The Deutsches Technikmuseum in Berlin

We saved the Deutsches Technikmuseum to the last day of our Berlin visit, hoping it would be the dessert of our visit. Evan’s blog post about the day is here, and this is the review.

It was effectively two museums in one – a technology museum, with lots of artefacts (and a reasonable amount of explanation) and a science centre, which was totally about the hands on experience. But I’m going to rate the whole thing together. As an overall point, this museum probably had the least English of our trip so far. In particular, the science centre was mostly completely in German. We are science centre savvy enough now, though, that our very elementary German was mostly enough to figure out what was going on.

1. The Museum must engage and excite – The science centre was better at engaging and exciting than the museum part. But both parts were pretty good at creating excitement. Both boys had a good time, and had to be dragged away. We also learned some things, too, mostly about sailing ships and tying knots, as well as binary numbers and computers. 8/10.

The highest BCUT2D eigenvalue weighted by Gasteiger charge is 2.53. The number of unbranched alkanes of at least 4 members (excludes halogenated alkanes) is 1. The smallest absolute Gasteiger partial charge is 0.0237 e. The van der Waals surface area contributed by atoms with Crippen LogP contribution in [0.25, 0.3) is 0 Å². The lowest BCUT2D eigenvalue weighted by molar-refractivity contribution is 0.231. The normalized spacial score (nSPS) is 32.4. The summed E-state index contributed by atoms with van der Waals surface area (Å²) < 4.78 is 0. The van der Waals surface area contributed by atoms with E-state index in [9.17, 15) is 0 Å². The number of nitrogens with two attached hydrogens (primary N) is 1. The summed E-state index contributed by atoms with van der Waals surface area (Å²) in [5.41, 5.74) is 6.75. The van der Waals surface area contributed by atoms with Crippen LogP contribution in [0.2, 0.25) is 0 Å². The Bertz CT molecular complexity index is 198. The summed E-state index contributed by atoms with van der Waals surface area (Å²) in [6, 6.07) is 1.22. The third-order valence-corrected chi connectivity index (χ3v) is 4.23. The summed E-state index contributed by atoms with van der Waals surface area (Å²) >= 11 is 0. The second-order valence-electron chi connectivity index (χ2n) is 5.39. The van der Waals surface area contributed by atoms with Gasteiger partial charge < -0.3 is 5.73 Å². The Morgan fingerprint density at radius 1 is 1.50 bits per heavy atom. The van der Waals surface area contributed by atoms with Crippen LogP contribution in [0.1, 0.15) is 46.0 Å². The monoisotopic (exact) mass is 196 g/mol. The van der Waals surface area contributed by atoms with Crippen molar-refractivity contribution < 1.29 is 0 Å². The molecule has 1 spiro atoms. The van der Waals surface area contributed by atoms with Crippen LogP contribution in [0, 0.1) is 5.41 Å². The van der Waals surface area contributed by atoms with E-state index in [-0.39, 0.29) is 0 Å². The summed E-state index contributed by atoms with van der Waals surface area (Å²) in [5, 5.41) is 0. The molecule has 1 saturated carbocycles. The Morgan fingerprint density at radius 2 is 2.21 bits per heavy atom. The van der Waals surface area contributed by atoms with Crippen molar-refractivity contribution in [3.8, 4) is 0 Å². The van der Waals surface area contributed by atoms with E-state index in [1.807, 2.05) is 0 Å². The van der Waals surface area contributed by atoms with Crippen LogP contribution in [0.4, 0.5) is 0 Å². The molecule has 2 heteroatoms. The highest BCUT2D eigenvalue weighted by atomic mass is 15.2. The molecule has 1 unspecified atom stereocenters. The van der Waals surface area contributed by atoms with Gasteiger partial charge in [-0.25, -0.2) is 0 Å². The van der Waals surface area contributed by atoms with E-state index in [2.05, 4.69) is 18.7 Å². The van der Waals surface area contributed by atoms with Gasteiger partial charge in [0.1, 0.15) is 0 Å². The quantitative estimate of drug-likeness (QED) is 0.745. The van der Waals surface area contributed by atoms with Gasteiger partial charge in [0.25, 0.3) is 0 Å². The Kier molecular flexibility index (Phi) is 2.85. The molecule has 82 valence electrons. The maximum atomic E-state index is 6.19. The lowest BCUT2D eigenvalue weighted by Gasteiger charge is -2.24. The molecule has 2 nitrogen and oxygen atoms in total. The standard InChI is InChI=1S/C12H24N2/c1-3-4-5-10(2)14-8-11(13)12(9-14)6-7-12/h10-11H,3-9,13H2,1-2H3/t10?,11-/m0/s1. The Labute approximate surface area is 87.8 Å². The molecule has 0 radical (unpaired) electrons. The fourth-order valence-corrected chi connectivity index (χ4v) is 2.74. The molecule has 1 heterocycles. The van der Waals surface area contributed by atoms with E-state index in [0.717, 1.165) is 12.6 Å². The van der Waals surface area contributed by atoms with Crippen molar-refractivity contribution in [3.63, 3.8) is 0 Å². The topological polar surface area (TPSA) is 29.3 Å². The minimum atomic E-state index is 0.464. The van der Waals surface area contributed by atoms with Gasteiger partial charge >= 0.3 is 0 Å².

2. The exhibits must work and not baffle – The vast majority of the exhibits worked, and also explained a scientific principle. The lack of english in some bits of the hands on centre was a bit of a problem for us, but not for the very enthusiastic people we saw around us 8/10.

3. A play area should not substitute for teaching science in the museum. The science centre could have just been a play area, but it was very well set up for scientific principle explanation. It was harder to corral the boys into reading the explanation before just randomly banging than usual, but there was a good combination of just fun, as well as serious explanation. One thing I particularly liked was a very clear diagram with moveable lenses of why some people need glasses, and what the glasses do for their vision 9/10.

4. Televisions and computers are no longer, in themselves, cool, or more generally, everything should be up to date. There were the occasional places where age was showing, but pretty minor. 9/10.

5. Museums should tell a story (I’m going to be a harsh marker here). This was mixed – the aircraft and train sections were OK, and the best section, surprisingly, in terms of story telling was the computer exhibition, probably because I knew absolutely nothing about German computer development until this museum. Helped by having lots of iconic large bits of transport. 7/10.

And for the practical things:

Cafe factor: A restaurant, more than a cafe at the entrance, which had OK coffee, and mostly hot main meal type dishes. Not great for a snack, but pretty good for a substantial lunch meal.
Expense: We managed a pretty cheap visit as it has a two for one deal with the Berlin Museum of Natural History. By itself, it costs 14 Euro for a family of four.

Overall,  41/50.